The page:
“She’s Come Undone” is one of the most successful novels written by Wally Lamb. The book often provokes controversial feelings of readers. On the one hand it is considered to be too depressing. On the other hand, there are a lot of admirers who adore the dramatic character of the novel. Obviously such controversial characteristics of one and the same book indicate that the novel affects readers regardless whether they eventually like it or not. This is very important condition of the book success that is not easy to achieve.
As for Wally Lamb he has managed to achieve such a success and, at this respect, the great role has played the vividness of the main characters of the book. The main character Dolores is especially noteworthy because it is probably the most complicated character of the book, which creates such a dubious impression of readers about the book at large. This is why, it is necessary to analyse this character in order to understand how this woman can contribute to both positive and negative impression from the book that is achieved basically through a combination of negative public image of Dolores, who in certain episodes provokes sincere sympathy.
First of all, it is probably necessary to briefly dwell upon the name of the main character that is very symbolic and such a choice of the name seems to be made deliberately by the author. To put it more, precisely, Dolores may be interpreted as sorrow, grief or pain and all this may be found in the fate of this woman.
By, the way, it is noteworthy that the author has managed to depict the character so realistically that at first it seems as if the author is a woman but not a man. It means that Wally Lamb successfully reveals the entity of a woman in her character, he conveys her natural feelings and emotions, her sufferings and problems, which are traditionally hidden from men consciousness and perception. Naturally, such an important detail makes the novel even more interesting to read.
Nonetheless, returning to the name of the main character, it should be said that it prepares a reader for a specific mood of the novel and for the dramatic, or even tragic fate of the main character, for whom sorrow, grief and pain have become her second nature. Obviously, it may provoke certain emotions which are rather close to sympathy to the main character because, even before a reader gets more acquainted with Dolores’s life, he/she gets ready to some misfortunes that could occur to the main character and that would cause some pain or grief. At the same time, it may also provoke compassion to the main character that contributes to a significant degree of subjectivity in further perception of the character and this subjectivity would rather create some positive, sympathetic image, than negative and disgusting one.
However, the beginning of the novel creates rather negative impressions when the book opens with the phrase: “Mine is a story of craving; an unreliable account of lusts and troubles that began, somehow, in 1956 on the day our free television was delivered” (Lamb). Unfortunately, this was also a day when the first hardships in the life of Dolores Price have begun and, as it seems, would have never let her lead a normal and happy life. It is quite noteworthy that at this time, Dolores is only a four-year-old girl who cannot even clearly remember everything that happened that day. Later she even doubts whether it really happened or it is just her fantasy and there was no television delivered. Not surprisingly that in her adulthood she stubbornly recalls the delivery men as President Eisenhower and Vice President Nixon. This fact also contributes to better and more sympathetic perception of the main character since it makes the image of Dolores rather naïve and as simple as an innocent child who beliefs in the most improbable things.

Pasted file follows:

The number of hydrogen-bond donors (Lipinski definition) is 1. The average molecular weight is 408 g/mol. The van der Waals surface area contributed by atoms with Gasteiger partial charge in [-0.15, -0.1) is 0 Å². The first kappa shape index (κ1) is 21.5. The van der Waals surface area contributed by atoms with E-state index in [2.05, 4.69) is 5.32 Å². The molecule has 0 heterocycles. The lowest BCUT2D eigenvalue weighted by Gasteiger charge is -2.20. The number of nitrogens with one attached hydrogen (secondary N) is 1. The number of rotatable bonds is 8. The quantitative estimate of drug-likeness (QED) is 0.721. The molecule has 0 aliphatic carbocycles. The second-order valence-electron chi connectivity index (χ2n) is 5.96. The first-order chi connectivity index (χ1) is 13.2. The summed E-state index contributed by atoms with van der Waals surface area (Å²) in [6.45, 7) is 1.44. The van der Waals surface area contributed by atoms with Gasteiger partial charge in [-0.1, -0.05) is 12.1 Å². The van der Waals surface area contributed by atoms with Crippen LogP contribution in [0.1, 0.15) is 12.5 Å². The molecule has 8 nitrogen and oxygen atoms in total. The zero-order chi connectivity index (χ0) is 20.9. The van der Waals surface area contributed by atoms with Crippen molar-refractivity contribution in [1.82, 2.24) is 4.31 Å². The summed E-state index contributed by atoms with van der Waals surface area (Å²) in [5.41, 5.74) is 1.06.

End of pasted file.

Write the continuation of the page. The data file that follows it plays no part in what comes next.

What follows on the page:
At the same time, it is very important to underline that such an early recall is rather an indicator of her later tragic life since the free television was one of the causes of further problems that have eventually become a part of Dolores’s life since that time on. Her father, Tony, is the hireling of Mrs Masicotte, an older, rich widow. Remarkably, the reader does not actually meet Mrs Masicotte in the book but her presence virtually influences the family life since Tony’s professional duties seem to be too personal that, especially affects her wife, especially when he receives such rewards as television set, a car, a swimming pool.
Such behaviour of Tony and the presents, naturally provoke the problems within the family in relations between the parents as well as in relations between the parents and Dolores. The situation is significantly deteriorated by the fact that her mother lost her son, who has been strangled by the umbilical cord during birth. As a result, the complete misunderstanding and distrust have become a part of the life of Dolores’s family.
Obviously the problems within the family directly affected Dolores who turned to be absolutely forgotten by her parents because of their personal problems. As a result, a reader feels sympathy to a little girl who is practically abandoned and attempts to enjoy the life in the circumstances, which are really dramatic and depressing.
Unfortunately, Dolores’s childhood ends too early and she has to enter adult life in a very early age firstly because of the problem within the family, which actually resulted in mental problems of her mother and subsequent of Bernice to a state hospital. As a result, Dolores has to move to her grandmother Thelma Holland. The life with the grandmother does not make her position any better. The problem is that Dolores turns to be isolated from her peers and surrounding people basically due to the negative image and, to a significant extent, extremist views, of her grandmother. She seems to be alone in this world: her mother is in the hospital, she does not have any real friends and the building up of normal relations with her grandmother seems to be also highly problematic.